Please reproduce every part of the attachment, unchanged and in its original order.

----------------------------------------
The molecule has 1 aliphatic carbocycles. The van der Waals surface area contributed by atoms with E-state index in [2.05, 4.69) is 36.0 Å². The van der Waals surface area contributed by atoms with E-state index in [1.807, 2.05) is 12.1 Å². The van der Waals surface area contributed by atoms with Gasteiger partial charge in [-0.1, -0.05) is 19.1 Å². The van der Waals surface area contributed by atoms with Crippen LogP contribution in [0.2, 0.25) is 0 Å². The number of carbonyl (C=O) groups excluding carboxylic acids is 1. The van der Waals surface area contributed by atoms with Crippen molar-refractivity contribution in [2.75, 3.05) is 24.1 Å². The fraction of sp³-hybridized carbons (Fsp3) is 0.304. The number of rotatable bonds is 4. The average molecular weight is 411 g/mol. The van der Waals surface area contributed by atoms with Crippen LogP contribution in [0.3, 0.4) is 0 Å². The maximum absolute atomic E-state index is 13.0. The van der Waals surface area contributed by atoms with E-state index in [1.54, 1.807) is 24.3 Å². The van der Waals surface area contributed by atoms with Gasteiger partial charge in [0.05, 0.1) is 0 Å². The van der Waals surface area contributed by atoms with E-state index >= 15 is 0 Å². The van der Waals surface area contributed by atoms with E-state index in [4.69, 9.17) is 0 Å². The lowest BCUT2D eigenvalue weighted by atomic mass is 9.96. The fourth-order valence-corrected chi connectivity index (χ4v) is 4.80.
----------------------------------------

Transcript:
The molecule has 1 aliphatic carbocycles. The van der Waals surface area contributed by atoms with E-state index in [2.05, 4.69) is 36.0 Å². The van der Waals surface area contributed by atoms with E-state index in [1.807, 2.05) is 12.1 Å². The van der Waals surface area contributed by atoms with Gasteiger partial charge in [-0.1, -0.05) is 19.1 Å². The van der Waals surface area contributed by atoms with Crippen LogP contribution in [0.2, 0.25) is 0 Å². The number of carbonyl (C=O) groups excluding carboxylic acids is 1. The van der Waals surface area contributed by atoms with Crippen molar-refractivity contribution in [2.75, 3.05) is 24.1 Å². The fraction of sp³-hybridized carbons (Fsp3) is 0.304. The number of rotatable bonds is 4. The average molecular weight is 411 g/mol. The van der Waals surface area contributed by atoms with Crippen LogP contribution in [0.3, 0.4) is 0 Å². The maximum absolute atomic E-state index is 13.0. The van der Waals surface area contributed by atoms with E-state index in [1.54, 1.807) is 24.3 Å². The van der Waals surface area contributed by atoms with Gasteiger partial charge in [0.05, 0.1) is 0 Å². The van der Waals surface area contributed by atoms with E-state index >= 15 is 0 Å². The van der Waals surface area contributed by atoms with E-state index in [4.69, 9.17) is 0 Å². The lowest BCUT2D eigenvalue weighted by atomic mass is 9.96. The fourth-order valence-corrected chi connectivity index (χ4v) is 4.80.